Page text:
Collie provided town planning services to Bensons Property Group to facilitate the demolition of a former knitwear factory and its re-development for a seven storeys mixed-use commercial and residential building, at 29-31 Frith Street, Brunswick. The proposal will provide 100 apartments, office floor space at ground floor level, basement car parking and a roof top garden.
A planning permit has recently been issued for the proposal.
The site is located within the Brunswick Major Activity Centre approximately 60 metres to the east of Sydney Road and has abuttal to Victoria Street (to the north) and Frith Street (to the east). It is occupied by the former Fletcher Jones factory, with a large, open, Council-owned car park located to the rear (south).
High density residential and mixed use developments have become a trend in the Brunswick area, acknowledging the geographical advantages of the Centre and the suitability for redevelopment of large, former industrial sites that are often removed from lower scale residential neighbourhoods. It is largely accepted that these sites, which are generally now too small for industrial operations and thus no longer viable for such uses, are to be replaced with high density residential and mixed-use developments that can take advantage of the well serviced inner-city locale.
The proposal had regard to the draft Brunswick Structure Plan, which is implemented through the interim Design and Development Overlay affecting the site and the associated local planning policy. These interim controls apply preferred height and setbacks requirements to the site and the general area. The site is also located within a precinct-wide heritage overlay (HO). Although the site itself has no specific heritage value, the scale and nature of development along Sydney Road is the main reason for the HO.
Notwithstanding that the DDO seeks a preferred maximum height of five storeys for the site, potential to achieve higher than five storeys on parts was identified. Collie worked with the client and Metaxas Architects to achieve a design outcome that would protect view lines from the heritage protected streetscape of Sydney Road whilst acknowledging the higher built form potential of former industrial land to the south as envisaged by the draft Structure Plan.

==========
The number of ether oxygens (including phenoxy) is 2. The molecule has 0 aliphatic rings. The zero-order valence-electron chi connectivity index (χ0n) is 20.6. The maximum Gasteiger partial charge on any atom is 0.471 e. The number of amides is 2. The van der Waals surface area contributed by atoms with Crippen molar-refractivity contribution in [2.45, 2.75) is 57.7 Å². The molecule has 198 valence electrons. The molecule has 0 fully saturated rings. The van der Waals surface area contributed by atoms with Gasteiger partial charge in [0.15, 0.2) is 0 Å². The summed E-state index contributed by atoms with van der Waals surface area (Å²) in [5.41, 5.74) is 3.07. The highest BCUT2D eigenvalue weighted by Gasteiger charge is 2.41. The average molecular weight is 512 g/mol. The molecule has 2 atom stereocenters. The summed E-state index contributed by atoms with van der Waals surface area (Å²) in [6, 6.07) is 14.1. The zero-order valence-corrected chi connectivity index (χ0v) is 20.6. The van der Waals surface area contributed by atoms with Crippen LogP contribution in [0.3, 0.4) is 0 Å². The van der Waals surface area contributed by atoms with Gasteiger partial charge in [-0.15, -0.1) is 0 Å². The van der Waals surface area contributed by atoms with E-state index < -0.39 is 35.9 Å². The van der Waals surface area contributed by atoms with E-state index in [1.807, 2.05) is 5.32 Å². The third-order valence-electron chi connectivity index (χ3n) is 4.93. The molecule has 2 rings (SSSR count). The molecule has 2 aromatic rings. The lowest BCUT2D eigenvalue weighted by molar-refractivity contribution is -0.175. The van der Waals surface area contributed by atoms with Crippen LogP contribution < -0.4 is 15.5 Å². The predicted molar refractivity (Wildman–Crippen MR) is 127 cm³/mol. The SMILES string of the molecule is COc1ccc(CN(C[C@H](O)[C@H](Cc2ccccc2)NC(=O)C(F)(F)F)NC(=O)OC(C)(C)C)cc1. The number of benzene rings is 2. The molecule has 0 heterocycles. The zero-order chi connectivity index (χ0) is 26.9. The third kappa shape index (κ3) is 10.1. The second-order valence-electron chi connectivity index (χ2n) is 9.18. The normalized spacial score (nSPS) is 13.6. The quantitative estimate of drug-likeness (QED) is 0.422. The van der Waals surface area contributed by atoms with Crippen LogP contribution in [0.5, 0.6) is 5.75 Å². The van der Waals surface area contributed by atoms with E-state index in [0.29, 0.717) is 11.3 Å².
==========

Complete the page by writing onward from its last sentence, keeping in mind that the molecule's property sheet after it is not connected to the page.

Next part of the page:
The building is proposed to have two massing elements, being the three storeys podium to Victoria Street with the four levels above setback from the podium. It was acknowledged that given the existing context of the development site (with this proposal likely to form a catalyst for future development) that the building as proposed would be highly visible from Frith Street and Victoria Street. The building would not however, be highly visible from Sydney Road.
Other elements of the proposal contributed to achieving support from Moreland City Council. Above the ground floor level, the building provides a central atrium to assist daylight penetration and ventilation into the heart of the building. Given the dimensions of the development site, the atrium was seen as essential to complement the street frontages at the perimeter of the site. This atrium, along with rainwater harvesting and the roof garden, ensures a high level of amenity to future residents and contributes to the development achieving a high level of environmental sustainability.
In addition, 10 per cent of the proposed dwellings are provided with a layout that is ‘adaptable’, meaning that they can be converted easily into ‘accessible’ dwellings for persons with limited mobility.
Extensive work by the client and project team with the City of Moreland enabled the successful outcome for this proposal, despite the heights exceeding those sought in the draft Structure Plan.
We look forward to the commencement of construction for this project.
Enquiries Jay Hollerich email@example.com